I am a wife of 14 years and have two boys, one is 10 and an the other is 8. They are busy and keep us hopping. I have been a pre-school teacher for 9 years with a break in the middle to teach kindergarten in FL for three years, and I had the luxury of staying home with my two boys for a few years. I enjoy teaching pre-school age children it gives me great pride to help set a generation up to succeed in their school careers and life. I am currently going back to school to complete my masters degree in early childhood education at Walden University.

4 thoughts on “Preparations to Better Support Immigrant Students

  1. Even as adult, I feel accepted when I hear a Caucasian try to speak Spanish as a way of embracing our culture in American Society. I recently met someone who I thought was a bit intimidated by, but then discovered she was part of the Peace Corps and did work in South America. Since then, I feel more comfortable being around her and interacting with her holding a random conversation. As a kid, homework was difficult because I had no one to help me further understand what I was doing. Since then, I’ve learned I had to work twice as hard to equal the same result as some of my peers. What I found to help me the most during school were after school programs to access that one on one time with teachers to safely ask the questions I didn’t understand without embarrassing myself in front of the class.

    Liked by 1 person

  2. Christina,
    You did an excellent job of analyzing the data found and using it to best benefit you within the classroom. You made great points throughout, one that I will be sure to always keep in mind is the language barriers. I work within a center where we do not have anyone that speaks any language other than English, but we label everything within the classroom in English and Spanish. You made a point to be more aware of a need for visual teaching tools and reference materials for Spanish and English translations. This is important for me to remember because in the case that we do encounter a child that does not speak English, I am sure that visual teaching aids will be very beneficial for communication within the classroom.

    Liked by 1 person

  3. Christina,
    I am impressed with the evidence you found to support your goals in integrating a new family to your classroom! I can tell that you really are trying to include the child and family throughout your room to avoid cultural discontinuity. I also like how the more research you do you find more opportunities to have an anti-bias class. By being open-minded, you will be able to meet those challenges you find when meeting families from other countries. We have learned so much in this course about cultural identity and social identity that it would be difficult to not create a welcoming classroom.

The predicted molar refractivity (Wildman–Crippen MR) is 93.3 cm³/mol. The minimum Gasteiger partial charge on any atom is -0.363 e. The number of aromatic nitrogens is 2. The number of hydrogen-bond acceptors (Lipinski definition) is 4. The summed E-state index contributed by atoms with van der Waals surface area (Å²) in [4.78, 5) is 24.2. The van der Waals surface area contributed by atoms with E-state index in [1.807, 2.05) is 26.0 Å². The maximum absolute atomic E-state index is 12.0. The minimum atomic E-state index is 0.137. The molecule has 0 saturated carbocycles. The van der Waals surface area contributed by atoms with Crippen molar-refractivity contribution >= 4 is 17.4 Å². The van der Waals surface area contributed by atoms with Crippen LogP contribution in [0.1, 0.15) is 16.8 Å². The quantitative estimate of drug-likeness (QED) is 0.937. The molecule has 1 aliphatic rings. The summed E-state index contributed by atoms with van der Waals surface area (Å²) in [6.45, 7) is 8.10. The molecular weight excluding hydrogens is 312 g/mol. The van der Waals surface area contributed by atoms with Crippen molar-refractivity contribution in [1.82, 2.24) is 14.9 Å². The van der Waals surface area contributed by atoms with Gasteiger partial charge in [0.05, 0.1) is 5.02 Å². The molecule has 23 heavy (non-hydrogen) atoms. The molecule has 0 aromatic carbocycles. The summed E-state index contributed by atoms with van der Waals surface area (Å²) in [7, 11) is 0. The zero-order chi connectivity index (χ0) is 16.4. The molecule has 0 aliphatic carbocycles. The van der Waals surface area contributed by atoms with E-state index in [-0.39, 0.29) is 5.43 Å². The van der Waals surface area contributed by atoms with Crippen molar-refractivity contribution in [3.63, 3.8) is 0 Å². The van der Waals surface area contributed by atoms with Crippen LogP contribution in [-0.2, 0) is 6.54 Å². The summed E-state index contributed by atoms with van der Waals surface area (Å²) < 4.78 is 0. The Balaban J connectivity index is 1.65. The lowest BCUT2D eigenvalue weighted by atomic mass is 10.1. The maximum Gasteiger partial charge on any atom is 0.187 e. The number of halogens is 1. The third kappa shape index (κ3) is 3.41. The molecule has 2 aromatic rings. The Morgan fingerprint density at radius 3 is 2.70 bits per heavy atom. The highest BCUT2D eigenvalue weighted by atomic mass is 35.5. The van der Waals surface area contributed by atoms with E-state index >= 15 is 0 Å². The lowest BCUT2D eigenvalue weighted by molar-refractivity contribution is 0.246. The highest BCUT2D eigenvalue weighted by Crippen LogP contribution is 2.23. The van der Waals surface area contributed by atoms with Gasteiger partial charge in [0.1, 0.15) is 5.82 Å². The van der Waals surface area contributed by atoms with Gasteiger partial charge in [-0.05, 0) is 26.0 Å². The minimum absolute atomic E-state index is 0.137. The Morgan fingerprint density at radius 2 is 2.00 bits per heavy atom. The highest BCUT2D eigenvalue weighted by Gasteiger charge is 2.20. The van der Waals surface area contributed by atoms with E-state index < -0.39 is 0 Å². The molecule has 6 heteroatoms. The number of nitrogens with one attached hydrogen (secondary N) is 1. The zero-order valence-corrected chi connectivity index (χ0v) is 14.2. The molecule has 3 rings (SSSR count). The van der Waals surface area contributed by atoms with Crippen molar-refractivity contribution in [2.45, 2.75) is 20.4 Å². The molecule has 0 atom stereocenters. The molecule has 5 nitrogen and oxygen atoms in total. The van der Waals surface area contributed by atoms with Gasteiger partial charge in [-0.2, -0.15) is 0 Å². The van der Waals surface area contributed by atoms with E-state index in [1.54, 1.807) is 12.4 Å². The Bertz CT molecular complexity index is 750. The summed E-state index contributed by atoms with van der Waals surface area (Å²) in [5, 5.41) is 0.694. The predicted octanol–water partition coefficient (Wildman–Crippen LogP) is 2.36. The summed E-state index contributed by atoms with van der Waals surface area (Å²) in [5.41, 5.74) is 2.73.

Liked by 1 person

  4. Hi,

    I thought it was great that you chose a Mexican family to offer support and learn about their culture to be more culturally responsive to them. This is a great place to learn more about because I feel like this culture more than any comes to america to learn and integrate themselves into society all while knowing little english. I see it a lot in the childcare system, and in schools, There is so much to learn about the culture and so much that can be taught to them especially transitioning and learning another language which may be a big thing when working with mexican families who speak little to no english. I love the detail you included and what you found to start help with working with a family of this culture. Thanks for sharing!


Leave a Reply

Fill in your details below or click an icon to log in:

WordPress.com Logo

You are commenting using your WordPress.com account. Log Out /  Change )

Google+ photo

You are commenting using your Google+ account. Log Out /  Change )

Twitter picture

You are commenting using your Twitter account. Log Out /  Change )

Facebook photo

You are commenting using your Facebook account. Log Out /  Change )


Connecting to %s